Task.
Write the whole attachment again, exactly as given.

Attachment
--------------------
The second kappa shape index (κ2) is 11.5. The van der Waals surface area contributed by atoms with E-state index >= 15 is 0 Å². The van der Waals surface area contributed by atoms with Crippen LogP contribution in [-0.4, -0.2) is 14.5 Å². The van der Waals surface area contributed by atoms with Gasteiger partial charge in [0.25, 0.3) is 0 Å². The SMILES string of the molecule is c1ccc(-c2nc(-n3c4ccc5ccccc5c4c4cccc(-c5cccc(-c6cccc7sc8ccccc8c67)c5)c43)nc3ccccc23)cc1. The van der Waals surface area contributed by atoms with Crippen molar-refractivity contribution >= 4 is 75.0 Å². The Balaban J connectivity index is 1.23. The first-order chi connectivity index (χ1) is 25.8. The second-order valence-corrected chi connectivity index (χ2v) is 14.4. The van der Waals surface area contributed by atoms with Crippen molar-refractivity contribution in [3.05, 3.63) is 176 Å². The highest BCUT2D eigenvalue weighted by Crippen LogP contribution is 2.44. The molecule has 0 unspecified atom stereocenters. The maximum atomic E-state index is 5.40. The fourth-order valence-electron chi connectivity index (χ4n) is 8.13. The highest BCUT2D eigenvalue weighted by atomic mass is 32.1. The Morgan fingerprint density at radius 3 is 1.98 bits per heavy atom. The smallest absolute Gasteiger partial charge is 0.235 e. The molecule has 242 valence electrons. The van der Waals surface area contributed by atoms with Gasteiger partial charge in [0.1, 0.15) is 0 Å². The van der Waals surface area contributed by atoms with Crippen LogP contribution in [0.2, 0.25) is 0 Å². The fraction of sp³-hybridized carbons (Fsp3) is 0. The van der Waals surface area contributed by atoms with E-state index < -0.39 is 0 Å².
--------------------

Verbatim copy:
The second kappa shape index (κ2) is 11.5. The van der Waals surface area contributed by atoms with E-state index >= 15 is 0 Å². The van der Waals surface area contributed by atoms with Crippen LogP contribution in [-0.4, -0.2) is 14.5 Å². The van der Waals surface area contributed by atoms with Gasteiger partial charge in [0.25, 0.3) is 0 Å². The SMILES string of the molecule is c1ccc(-c2nc(-n3c4ccc5ccccc5c4c4cccc(-c5cccc(-c6cccc7sc8ccccc8c67)c5)c43)nc3ccccc23)cc1. The van der Waals surface area contributed by atoms with Crippen molar-refractivity contribution >= 4 is 75.0 Å². The Balaban J connectivity index is 1.23. The first-order chi connectivity index (χ1) is 25.8. The second-order valence-corrected chi connectivity index (χ2v) is 14.4. The van der Waals surface area contributed by atoms with Crippen molar-refractivity contribution in [3.05, 3.63) is 176 Å². The highest BCUT2D eigenvalue weighted by Crippen LogP contribution is 2.44. The molecule has 0 unspecified atom stereocenters. The maximum atomic E-state index is 5.40. The fourth-order valence-electron chi connectivity index (χ4n) is 8.13. The highest BCUT2D eigenvalue weighted by atomic mass is 32.1. The Morgan fingerprint density at radius 3 is 1.98 bits per heavy atom. The smallest absolute Gasteiger partial charge is 0.235 e. The molecule has 242 valence electrons. The van der Waals surface area contributed by atoms with Gasteiger partial charge in [0.1, 0.15) is 0 Å². The van der Waals surface area contributed by atoms with Crippen LogP contribution in [0.2, 0.25) is 0 Å². The fraction of sp³-hybridized carbons (Fsp3) is 0. The van der Waals surface area contributed by atoms with E-state index < -0.39 is 0 Å².